By M.H. Cavanaugh
Christian Action League
June 14, 2019
RALEIGH – A bill that would authorize North Carolina’s public colleges and universities to sell beer and wine at stadiums, athletic facilities, and arenas located on their property, cleared its last committee on Thursday morning. The measure now goes to the Senate floor for consideration. It had already passed the House by a large margin of 88-24.
Champions for the legislation (HB 389 – ABC/Univ Athletic Facility) were Rep. John Bell (R-Wayne), and Sen. Rick Gunn (R-Alamance). Gunn filed companion legislation (SB 296) on the Senate side.
Bell told fellow lawmakers that fourteen of the state’s schools within the state’s university system had expressed support for the bill.
Rev. Mark Creech, executive director of the Christian Action League of North Carolina, has vigorously fought the bill arguing that college binge drinking is already a major issue for colleges and universities and that HB 389 would only exacerbate alcohol-related harms for students. He said that the data cited in defense of the bill and proponents’ claims that the measure would reduce game day alcohol related problems was seriously in question. He added the policy would negatively impact game day alcohol-related incidents, as well as the broader problems of campus drinking and that there is a link between the two.
Creech told the Senate Rules Committee today that even though he knew the legislation was likely to pass, he had dogged the bill all the way to the last committee because he felt a moral obligation to do so.
Creech told the committee:
“Today I rise on behalf of the forgotten stakeholders on this bill – the parents who send their children to one of our state’s universities but know nothing about it and would surely disapprove. Today I stand on behalf the families who have no assurances, no guarantees, from this legislation that there will any longer be seating for them at a collegiate sporting event where they may not have to deal with a drunken fan. Today I stand on behalf of the nearly 2000 college students who die every year because of some alcohol-related unintentional injury. Today I stand on behalf of those students who don’t drink but lose sleep because of their fellow students’ binge drinking, or they find it exceedingly difficult to study because of its interruptions. Today I stand on behalf of those living adjoining to college campuses, who suffer everything from serious litter problems to violence because of college campus drinking.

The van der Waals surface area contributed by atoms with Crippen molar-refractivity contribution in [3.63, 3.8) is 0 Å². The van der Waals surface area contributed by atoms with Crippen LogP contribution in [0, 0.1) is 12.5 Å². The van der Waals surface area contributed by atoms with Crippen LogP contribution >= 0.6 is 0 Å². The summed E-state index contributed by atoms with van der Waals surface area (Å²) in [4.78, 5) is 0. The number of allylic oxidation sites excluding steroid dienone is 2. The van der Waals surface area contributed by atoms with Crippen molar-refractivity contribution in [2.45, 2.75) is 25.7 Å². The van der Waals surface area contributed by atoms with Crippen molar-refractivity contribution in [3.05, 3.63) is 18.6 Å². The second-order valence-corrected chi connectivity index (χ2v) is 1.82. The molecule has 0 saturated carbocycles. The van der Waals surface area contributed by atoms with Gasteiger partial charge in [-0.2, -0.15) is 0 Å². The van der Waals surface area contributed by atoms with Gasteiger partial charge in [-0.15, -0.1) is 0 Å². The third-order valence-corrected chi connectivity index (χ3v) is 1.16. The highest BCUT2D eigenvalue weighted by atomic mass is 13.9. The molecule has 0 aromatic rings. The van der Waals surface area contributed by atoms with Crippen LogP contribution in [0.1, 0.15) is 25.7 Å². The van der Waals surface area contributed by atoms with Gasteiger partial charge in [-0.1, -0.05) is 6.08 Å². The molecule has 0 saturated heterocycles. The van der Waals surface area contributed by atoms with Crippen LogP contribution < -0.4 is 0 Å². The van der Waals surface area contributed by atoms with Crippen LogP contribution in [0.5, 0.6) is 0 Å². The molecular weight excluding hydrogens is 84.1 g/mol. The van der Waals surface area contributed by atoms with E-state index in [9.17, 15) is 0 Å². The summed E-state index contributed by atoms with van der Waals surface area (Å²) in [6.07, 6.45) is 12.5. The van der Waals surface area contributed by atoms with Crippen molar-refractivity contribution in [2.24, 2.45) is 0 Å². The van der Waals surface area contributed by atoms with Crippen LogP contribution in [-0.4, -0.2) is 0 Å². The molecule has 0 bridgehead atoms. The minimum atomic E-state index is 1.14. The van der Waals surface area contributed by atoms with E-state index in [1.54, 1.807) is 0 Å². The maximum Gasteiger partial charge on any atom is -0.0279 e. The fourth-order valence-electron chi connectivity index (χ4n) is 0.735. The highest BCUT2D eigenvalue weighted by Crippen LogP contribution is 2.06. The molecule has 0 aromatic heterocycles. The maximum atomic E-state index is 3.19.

“We can debate the data given in defense of this bill which says that when colleges and universities sell beer and wine at collegiate sporting events it helps reduce game day alcohol-related harms. Recent reports, however, from the University of Florida and the U.S. National Library of Medicine have come away with different findings. Nevertheless, the principle is really a simple one. If I come home to find that I left the faucet to my bathtub open and the water has spilled over the tub and onto the floors everywhere, ruining them. Do I go over to the sink and open another faucet, and then argue that will help me get control?
“If this bill advocated ending the practice of tailgating, while restricting all beer and wine sales with higher prices to inside the stadium, that would be a step in the right direction. But it doesn’t. By every standard of scientific peer-reviewed alcohol research and by every standard of common sense, this bill fails to do anything except serve the interest of the state universities who have yet to prove that they can even make a dent in college binge drinking.”
HB 389 is likely to be taken up on the Senate floor for a vote as early as Monday night, July 17th.
For additional information on this measure read:
Senate Education Committee Says State Universities Can Sell Alcohol at Collegiate Sporting Events.
Take Christian Action:
Please contact your state Senator by email and urge him/her to vote “No” on HB 389. Follow up your email with a phone call.
If you don’t know who represents you in the North Carolina House and Senate, go to this link on the NCGA website: https://www.ncleg.gov/RnR/Representation
Then, do the following:
- Click on “NC House” in the left margin.
- Enter your residence address in the box in the right margin.
- Look back at where you first clicked on “NC House” in the left margin again, and you should see your House District sited and your State Representative’s name listed beside it.
- Click on the name of your state Representative. It should provide you with his or her contact information.
- Save this information to your computer so it will be easily accessible for future reference.
- Repeat the same process to find who represents you in the State Senate, except first click on “NC Senate.”